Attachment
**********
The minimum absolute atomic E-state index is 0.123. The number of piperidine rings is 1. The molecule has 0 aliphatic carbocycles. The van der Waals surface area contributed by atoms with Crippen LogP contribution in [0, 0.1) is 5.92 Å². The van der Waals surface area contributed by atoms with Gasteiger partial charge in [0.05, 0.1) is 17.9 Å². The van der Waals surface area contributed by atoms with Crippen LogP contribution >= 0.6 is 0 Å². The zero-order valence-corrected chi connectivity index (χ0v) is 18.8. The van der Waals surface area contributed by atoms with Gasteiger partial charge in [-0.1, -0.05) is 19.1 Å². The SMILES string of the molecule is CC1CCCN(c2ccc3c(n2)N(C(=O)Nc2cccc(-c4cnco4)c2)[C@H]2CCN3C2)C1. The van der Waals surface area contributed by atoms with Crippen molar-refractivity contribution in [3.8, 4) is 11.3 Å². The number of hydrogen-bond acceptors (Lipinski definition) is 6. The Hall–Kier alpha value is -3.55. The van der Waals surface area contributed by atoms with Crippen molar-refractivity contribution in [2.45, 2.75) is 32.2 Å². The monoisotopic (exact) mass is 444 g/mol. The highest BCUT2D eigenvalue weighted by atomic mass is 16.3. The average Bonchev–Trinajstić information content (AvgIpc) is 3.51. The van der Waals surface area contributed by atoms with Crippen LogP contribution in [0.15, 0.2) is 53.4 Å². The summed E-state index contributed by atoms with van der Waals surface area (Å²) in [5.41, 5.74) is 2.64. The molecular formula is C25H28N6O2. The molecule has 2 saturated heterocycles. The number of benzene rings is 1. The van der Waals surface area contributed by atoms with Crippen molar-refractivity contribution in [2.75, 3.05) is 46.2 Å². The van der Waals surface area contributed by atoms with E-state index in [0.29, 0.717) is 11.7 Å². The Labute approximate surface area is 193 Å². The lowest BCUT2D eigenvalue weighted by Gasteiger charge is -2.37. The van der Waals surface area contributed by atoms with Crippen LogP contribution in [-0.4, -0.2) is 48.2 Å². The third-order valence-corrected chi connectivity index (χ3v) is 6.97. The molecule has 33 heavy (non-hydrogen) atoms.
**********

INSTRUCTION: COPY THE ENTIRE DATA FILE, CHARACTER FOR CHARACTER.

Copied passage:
The minimum absolute atomic E-state index is 0.123. The number of piperidine rings is 1. The molecule has 0 aliphatic carbocycles. The van der Waals surface area contributed by atoms with Crippen LogP contribution in [0, 0.1) is 5.92 Å². The van der Waals surface area contributed by atoms with Gasteiger partial charge in [0.05, 0.1) is 17.9 Å². The van der Waals surface area contributed by atoms with Crippen LogP contribution >= 0.6 is 0 Å². The zero-order valence-corrected chi connectivity index (χ0v) is 18.8. The van der Waals surface area contributed by atoms with Gasteiger partial charge in [-0.1, -0.05) is 19.1 Å². The SMILES string of the molecule is CC1CCCN(c2ccc3c(n2)N(C(=O)Nc2cccc(-c4cnco4)c2)[C@H]2CCN3C2)C1. The van der Waals surface area contributed by atoms with Crippen molar-refractivity contribution in [3.8, 4) is 11.3 Å². The number of hydrogen-bond acceptors (Lipinski definition) is 6. The Hall–Kier alpha value is -3.55. The van der Waals surface area contributed by atoms with Crippen molar-refractivity contribution in [2.45, 2.75) is 32.2 Å². The monoisotopic (exact) mass is 444 g/mol. The highest BCUT2D eigenvalue weighted by atomic mass is 16.3. The average Bonchev–Trinajstić information content (AvgIpc) is 3.51. The van der Waals surface area contributed by atoms with Crippen LogP contribution in [0.15, 0.2) is 53.4 Å². The summed E-state index contributed by atoms with van der Waals surface area (Å²) in [5.41, 5.74) is 2.64. The molecular formula is C25H28N6O2. The molecule has 2 saturated heterocycles. The number of benzene rings is 1. The van der Waals surface area contributed by atoms with Crippen molar-refractivity contribution in [2.75, 3.05) is 46.2 Å². The van der Waals surface area contributed by atoms with E-state index in [0.29, 0.717) is 11.7 Å². The Labute approximate surface area is 193 Å². The lowest BCUT2D eigenvalue weighted by Gasteiger charge is -2.37. The van der Waals surface area contributed by atoms with Crippen LogP contribution in [-0.4, -0.2) is 48.2 Å². The third-order valence-corrected chi connectivity index (χ3v) is 6.97. The molecule has 33 heavy (non-hydrogen) atoms.